Several years ago, firewalls were fairly simple devices — at their core, all they really did was block ports on a network. If an organization didn’t want users doing something like instant messaging, all administrators had to do was find out which ports were used for that activity and block them at the firewall.
There were a few problems back then, such as when both allowed and blocked applications needed to use the same port. But for the most part, firewalls simply blocked traffic wholesale without any real intelligence beyond what an administrator could program into the device.
Today, the fact that organizations need to use thousands of applications from a variety of devices means that blocking a port would almost certainly cause valid applications to stop working. And hackers can simply attack the ports that they know will be open, such as those commonly used for email.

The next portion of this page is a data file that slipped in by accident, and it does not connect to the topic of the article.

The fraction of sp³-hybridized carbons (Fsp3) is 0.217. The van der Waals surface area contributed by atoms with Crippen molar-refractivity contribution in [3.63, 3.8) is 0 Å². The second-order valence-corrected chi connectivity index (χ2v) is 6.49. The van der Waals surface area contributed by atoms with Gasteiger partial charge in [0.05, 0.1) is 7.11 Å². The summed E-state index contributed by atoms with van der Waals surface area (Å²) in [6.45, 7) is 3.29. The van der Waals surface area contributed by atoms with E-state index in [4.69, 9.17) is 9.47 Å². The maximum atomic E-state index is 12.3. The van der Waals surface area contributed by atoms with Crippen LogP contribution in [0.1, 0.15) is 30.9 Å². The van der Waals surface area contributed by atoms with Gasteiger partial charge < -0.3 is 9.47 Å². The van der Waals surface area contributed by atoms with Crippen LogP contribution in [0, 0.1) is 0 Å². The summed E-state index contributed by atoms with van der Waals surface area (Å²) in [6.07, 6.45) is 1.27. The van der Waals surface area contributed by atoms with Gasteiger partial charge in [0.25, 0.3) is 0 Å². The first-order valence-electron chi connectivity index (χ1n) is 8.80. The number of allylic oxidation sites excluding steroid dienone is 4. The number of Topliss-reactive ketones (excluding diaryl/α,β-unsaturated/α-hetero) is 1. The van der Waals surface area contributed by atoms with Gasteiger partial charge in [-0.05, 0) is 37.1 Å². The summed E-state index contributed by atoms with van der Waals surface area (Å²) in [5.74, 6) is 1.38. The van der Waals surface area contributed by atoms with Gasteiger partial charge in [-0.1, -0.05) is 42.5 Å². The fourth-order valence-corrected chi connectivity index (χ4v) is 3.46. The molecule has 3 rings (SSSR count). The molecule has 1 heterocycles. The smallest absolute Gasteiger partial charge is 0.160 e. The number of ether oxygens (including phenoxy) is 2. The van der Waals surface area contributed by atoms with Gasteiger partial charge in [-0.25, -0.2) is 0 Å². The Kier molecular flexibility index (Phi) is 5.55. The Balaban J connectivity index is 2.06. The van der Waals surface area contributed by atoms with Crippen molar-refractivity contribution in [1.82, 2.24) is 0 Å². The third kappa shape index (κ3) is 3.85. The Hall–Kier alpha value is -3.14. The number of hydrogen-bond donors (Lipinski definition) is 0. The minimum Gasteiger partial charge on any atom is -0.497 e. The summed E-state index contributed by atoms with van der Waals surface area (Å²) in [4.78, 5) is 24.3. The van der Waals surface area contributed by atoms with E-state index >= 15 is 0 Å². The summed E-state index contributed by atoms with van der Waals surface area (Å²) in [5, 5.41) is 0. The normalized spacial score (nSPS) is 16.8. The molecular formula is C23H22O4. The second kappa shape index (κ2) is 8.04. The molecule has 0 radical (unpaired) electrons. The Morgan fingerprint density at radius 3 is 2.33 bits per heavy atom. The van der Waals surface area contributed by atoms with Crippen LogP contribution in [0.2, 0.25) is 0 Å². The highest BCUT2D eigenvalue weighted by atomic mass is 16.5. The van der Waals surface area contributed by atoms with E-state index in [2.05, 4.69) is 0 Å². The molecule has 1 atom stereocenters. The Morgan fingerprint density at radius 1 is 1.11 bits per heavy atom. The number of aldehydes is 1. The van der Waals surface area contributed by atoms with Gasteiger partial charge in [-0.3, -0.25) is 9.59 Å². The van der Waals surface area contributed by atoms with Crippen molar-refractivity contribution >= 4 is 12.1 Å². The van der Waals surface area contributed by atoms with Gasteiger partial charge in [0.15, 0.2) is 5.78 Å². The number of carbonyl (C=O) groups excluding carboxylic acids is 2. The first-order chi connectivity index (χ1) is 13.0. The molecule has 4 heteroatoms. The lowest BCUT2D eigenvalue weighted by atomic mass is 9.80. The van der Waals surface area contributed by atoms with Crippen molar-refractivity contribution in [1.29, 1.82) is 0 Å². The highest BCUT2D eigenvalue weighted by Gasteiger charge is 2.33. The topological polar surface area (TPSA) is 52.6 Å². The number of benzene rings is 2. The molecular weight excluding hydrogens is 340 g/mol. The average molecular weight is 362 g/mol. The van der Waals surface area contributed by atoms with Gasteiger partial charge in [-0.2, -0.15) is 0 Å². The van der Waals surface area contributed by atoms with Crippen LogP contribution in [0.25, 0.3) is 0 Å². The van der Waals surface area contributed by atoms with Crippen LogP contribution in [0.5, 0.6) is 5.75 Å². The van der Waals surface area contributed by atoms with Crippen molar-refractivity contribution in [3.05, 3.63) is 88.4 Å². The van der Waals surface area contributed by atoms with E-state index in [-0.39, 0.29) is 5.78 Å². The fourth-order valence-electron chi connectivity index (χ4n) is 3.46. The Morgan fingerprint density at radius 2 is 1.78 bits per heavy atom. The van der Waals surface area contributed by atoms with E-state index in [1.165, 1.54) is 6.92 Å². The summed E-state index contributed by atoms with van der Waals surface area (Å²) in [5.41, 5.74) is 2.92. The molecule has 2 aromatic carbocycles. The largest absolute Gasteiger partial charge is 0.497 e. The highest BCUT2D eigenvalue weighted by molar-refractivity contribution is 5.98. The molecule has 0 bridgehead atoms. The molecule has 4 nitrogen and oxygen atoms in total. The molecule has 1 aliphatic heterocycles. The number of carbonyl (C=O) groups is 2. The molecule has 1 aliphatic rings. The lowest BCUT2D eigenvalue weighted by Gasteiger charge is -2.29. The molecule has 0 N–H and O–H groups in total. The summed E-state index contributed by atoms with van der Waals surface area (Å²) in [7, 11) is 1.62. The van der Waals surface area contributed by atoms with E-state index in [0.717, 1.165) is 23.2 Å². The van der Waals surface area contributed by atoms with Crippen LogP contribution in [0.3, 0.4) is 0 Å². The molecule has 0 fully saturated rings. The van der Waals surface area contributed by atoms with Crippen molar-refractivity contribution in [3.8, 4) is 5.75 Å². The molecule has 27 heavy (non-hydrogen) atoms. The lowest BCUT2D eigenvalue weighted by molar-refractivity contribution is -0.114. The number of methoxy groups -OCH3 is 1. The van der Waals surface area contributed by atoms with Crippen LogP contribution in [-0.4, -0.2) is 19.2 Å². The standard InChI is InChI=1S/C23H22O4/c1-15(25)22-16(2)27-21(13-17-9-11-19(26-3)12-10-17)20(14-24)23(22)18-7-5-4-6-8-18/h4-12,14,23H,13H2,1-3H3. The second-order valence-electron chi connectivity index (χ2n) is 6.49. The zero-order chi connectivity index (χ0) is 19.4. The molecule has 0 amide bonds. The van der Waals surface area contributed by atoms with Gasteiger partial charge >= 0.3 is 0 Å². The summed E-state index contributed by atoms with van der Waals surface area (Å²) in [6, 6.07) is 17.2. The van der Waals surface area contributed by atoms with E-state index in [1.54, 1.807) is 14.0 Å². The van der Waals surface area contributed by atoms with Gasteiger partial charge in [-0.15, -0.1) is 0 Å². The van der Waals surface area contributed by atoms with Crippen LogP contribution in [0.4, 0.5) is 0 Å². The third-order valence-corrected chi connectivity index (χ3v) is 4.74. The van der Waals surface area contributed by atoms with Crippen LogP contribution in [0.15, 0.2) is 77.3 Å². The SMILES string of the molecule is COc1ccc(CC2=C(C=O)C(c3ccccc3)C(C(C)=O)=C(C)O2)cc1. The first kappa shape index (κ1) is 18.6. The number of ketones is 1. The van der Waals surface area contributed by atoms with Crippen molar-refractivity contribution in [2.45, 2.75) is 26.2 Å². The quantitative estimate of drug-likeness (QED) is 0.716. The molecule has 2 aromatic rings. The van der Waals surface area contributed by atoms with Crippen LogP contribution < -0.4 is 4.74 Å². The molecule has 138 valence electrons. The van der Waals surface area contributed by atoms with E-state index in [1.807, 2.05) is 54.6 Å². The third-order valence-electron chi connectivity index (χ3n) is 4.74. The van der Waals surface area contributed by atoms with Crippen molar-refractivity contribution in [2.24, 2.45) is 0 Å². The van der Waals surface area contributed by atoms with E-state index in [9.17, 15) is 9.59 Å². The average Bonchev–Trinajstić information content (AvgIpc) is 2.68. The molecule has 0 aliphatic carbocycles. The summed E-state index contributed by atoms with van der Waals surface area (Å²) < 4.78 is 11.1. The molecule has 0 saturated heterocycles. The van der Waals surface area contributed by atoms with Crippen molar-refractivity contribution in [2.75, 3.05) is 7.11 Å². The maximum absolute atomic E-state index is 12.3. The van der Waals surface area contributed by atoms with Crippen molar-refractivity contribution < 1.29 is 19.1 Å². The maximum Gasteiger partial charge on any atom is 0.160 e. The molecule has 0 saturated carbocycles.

Instead, firewalls have evolved to provide deep-packet inspection, intrusion detection and application identification. That means patterns are blocked, not just ports. Most attack programs use a certain pattern, if not a template, to try to penetrate a network. This includes actions such as cloaking a program’s true intentions, encrypting payloads and using the ports that other programs do, but for a different purpose. Other than when a hacker comes up with something new, these patterns are all fairly well known and can be blocked by a standard firewall, though a clever new attack can inflict a lot of damage before a firewall’s pattern blockers are updated.
Intrusion prevention system (IPS) capabilities help next-generation firewalls combat new attacks and ongoing threats. They’re able to identify individual applications and can find and block imposters trying to masquerade as valid programs. They also look for suspicious behaviors, such as a program trying to jump from an IPv4 to an IPv6 network, and restrict that activity. IPS devices can also be updated with new profiles and new scanning techniques.